Cadiz - sherry, history and great beaches
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The province of Cadiz itself is actually mountainous, with the ranges of Algodonales, la Mota, Líjar, Grazalema and Santa Margarita being located in the northeast, whilst the sierras of Aljibe and Líbar are to be found in the south.
Puerto de Santa María is synonymous with beaches. Conil, Tarifa (the windsurf capital), and Caños de Meca. are known for their shoreline, fishing, fine sands, and pine trees. The area near Gibraltar is rich in pastures and cattle ranches. Jerez (Sherry) produces world famous wines, as well as horses and bulls. The farmhouses, and the sandy soils planted with vineyards, in the flat lands of Jerez, are an exact replica of the old, conservative, Andalusia and its deep-rooted tradition.
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Cadiz - Gastronomy
Cadiz cuisine has been inspired in equal measures by its climate and the numerous cultures that have established themselves there. The land is well suited to growing olives and grapes. Indeed, it is home to sherry, one of the world’s oldest and most famous wines, the production of which thrives on the year round sunshine.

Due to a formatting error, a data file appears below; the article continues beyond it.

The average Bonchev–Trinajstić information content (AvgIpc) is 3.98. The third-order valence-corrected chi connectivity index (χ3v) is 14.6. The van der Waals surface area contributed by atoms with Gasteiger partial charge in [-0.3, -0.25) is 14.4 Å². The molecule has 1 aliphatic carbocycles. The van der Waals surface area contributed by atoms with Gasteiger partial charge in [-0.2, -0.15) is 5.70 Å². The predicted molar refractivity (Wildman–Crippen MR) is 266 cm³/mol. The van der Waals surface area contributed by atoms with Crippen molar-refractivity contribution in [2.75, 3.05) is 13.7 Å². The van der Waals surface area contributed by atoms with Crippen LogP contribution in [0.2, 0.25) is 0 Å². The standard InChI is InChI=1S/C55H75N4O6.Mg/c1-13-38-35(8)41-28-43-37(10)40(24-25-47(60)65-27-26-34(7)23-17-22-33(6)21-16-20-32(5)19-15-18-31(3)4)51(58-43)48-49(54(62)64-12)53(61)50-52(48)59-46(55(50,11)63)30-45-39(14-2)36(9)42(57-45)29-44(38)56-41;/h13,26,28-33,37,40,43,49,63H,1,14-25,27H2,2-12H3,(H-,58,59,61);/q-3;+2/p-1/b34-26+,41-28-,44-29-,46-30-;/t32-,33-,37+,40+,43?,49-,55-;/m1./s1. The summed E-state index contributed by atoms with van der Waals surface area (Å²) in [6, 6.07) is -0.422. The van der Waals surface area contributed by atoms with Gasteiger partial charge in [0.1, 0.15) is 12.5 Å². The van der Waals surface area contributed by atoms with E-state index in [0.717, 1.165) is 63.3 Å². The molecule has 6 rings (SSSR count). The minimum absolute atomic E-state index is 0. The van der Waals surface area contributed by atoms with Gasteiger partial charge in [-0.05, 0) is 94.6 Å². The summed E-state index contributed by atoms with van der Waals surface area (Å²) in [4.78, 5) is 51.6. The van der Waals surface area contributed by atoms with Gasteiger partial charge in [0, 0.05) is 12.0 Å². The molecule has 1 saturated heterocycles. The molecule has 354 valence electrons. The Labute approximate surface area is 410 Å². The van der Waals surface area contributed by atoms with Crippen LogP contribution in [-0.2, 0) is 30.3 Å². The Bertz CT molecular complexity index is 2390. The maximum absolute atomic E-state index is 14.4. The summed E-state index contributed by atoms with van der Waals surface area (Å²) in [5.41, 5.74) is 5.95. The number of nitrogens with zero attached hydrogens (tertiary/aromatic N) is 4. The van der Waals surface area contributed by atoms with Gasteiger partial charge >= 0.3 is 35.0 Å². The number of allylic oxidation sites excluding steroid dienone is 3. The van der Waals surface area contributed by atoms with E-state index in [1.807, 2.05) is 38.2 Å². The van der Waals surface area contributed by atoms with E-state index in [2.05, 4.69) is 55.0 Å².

Cadiz also created another excellent drink, Sangria, made from red wine and fruits that is excellent for quenching the thirst on hot summer days. It is also home to the famous gazpacho, a cold soup made of diced tomatoes, cucumbers and green peppers in olive oil, vinegar and garlic, usually served with a sprinkling of croutons, which is again perfect for the local hot climate.
The region also has fine line in confectionery and pastry - an Arabic legacy - and a variety of dishes based on pork and ham. Frituras (servings of small fried fish) and stews are just some of the other items from a school of cooking that boasts a long and well-established tradition.
Cadiz - fiestas
This region abounds in popular festivities. In addition to the traditional Horse and Bull Fairs, mention should also be made of Spring Fairs at Jerez and El Puerto de Santa María; the flamenco Festivities also at Jerez; the festivals at Algeciras; the solemn Holy Week celebrations in Cadiz and villages; and the merry local festivities at Chiclana, Vejer de la Frontera, Rota and Barbate.
Yet whatever the fiesta, be it a local or purely private occasion, it is sure to bear the indelible stamp of the Andalusian character and temperament, the charm of the local singing and dancing, into which both the men and women of Cadiz enter with wholehearted and carefree abandon.